Hidden Cobra, a threat group that the US government previously has linked to North Korea, appears to have turned its sights on financial institutions in Turkey.
Security vendor McAfee reported finding malware associated with the group surfacing on systems belonging to three large financial organizations and at least two major government-controlled entities involved in finance and trade in Turkey.
The malware, dubbed Bankshot, was last seen in 2017 and is designed to persist on compromised systems for further exploits.
Its presence on the systems in Turkey suggests the Hidden Cobra operation is intended to gather specific information that can be used to launch more damaging attacks later, McAfee said.
Microsoft encountered a rapidly spreading cryptocurrency-mining malware that infected almost 500,000 computers within just 12 hours and successfully blocked it to a large extent.
Dubbed Dofoil, aka Smoke Loader, the malware was found dropping a cryptocurrency miner program as payload on infected Windows computers that mines Electroneum coins, yet another cryptocurrency, for attackers using victims' CPUs.
On March 6, Windows Defender suddenly detected more than 80,000 instances of several variants of Dofoil that raised the alarm at Microsoft Windows Defender research department, and within the next 12 hours, over 400,000 instances were recorded.
A successful phishing attack on one of the Financial Services Information Sharing and Analysis Center (FS-ISAC) employees was used to launch additional phishing attacks against FS-ISAC members. The fallout from the back-to-back phishing attacks appears to have been limited and contained, as many FS-ISAC members who received the phishing attack quickly detected and reported it as suspicious. But the incident is a good reminder to be on your guard, remember that anyone can get phished, and that most phishing attacks succeed by abusing the sense of trust already established between the sender and recipient. “I would classify this as a typical, routine, non-targeted account harvesting and phishing. It did not affect our member portal, or where our data is. That’s 100 percent multifactor. In this case it happened to be an asset that did not have multifactor.” said Greg Temm, the FS-ISAC’s chief information risk officer.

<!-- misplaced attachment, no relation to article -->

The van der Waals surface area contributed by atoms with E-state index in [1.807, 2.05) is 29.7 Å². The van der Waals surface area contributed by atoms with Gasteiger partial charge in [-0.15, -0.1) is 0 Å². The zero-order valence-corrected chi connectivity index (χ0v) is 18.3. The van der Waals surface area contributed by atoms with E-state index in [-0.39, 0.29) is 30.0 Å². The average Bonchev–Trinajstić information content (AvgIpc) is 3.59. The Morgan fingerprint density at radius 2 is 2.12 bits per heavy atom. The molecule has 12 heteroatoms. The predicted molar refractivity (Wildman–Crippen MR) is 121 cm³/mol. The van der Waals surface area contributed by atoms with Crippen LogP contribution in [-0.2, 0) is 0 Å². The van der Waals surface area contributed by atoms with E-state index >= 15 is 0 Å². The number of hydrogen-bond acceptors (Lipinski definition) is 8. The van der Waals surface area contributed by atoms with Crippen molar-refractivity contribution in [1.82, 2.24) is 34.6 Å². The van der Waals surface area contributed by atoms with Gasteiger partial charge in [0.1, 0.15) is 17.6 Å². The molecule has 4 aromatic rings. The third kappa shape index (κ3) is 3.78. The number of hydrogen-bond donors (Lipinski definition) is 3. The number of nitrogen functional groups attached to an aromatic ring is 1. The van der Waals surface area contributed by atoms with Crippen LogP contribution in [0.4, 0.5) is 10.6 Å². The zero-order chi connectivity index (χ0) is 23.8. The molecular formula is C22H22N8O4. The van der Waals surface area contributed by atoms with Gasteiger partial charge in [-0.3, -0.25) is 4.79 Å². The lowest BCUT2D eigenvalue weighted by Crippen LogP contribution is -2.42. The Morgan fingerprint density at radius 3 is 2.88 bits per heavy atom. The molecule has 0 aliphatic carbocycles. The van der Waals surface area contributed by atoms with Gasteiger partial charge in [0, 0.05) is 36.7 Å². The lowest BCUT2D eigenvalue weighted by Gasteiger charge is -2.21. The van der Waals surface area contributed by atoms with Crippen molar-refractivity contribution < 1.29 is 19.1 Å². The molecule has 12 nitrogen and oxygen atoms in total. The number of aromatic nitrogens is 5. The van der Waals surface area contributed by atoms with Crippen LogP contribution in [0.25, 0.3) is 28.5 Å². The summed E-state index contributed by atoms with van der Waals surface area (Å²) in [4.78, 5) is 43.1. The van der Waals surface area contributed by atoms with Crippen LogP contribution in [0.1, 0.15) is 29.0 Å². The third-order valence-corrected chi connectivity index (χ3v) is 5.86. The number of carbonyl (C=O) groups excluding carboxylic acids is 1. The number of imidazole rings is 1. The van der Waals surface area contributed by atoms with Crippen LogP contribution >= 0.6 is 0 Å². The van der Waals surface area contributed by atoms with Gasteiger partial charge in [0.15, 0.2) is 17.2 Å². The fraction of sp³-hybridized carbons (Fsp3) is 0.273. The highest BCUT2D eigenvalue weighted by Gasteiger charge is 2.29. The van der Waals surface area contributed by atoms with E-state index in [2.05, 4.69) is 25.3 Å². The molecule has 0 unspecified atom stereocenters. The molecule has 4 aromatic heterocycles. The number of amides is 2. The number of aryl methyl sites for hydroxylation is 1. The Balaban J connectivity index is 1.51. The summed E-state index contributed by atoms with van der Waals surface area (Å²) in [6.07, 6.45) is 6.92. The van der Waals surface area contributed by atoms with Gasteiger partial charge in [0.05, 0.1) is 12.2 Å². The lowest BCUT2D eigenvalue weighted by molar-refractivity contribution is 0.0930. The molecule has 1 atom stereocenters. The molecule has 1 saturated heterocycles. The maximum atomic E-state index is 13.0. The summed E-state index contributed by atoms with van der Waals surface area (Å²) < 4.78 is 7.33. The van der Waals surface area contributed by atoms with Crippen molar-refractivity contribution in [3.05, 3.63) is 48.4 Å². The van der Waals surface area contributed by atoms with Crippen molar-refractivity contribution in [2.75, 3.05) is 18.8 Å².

Google's security researcher at ProjectZero has discovered a serious remote code execution vulnerability in both the 'μTorrent desktop app for Windows' and newly launched 'μTorrent Web' that allows users to download and stream torrents directly into their web browser. The researcher found that several issues with these RPC servers could allow remote attackers to take control of the torrent download software with little user interaction.
A number of Chase(dot)com customers have reported logging in to their bank accounts, only to be presented with another customer’s bank account details. Chase has acknowledged the incident, saying it was caused by an internal “glitch” that did not involve any kind of hacking attempt or cyberattack.
“We know for sure the glitch was on our end, not from a malicious actor. We’re going through Tweets from customers and making sure that if anyone is calling us with issues we’re working one on one with customers. If you see suspicious activity you should give us a call.” Trish Weller, director of communications said, noting that Chase is still trying to determine how many customers may have been affected.
The customers have been advised to “practice good security hygiene” by regularly reviewing their account statements, and promptly reporting any discrepancies.
The EFF is co-releasing a report with a number of academic and civil society organizations on the risks from malicious uses of AI and the steps that should be taken to mitigate them in advance. The report looks to address potential interactions between computer insecurity and AI, as well as its implications on physical and political security.
At present, computers are inherently insecure, and this makes them a poor platform for deploying important, high-stakes machine learning systems.
The report looks closely at these questions, as well as the implications of AI for physical and political security.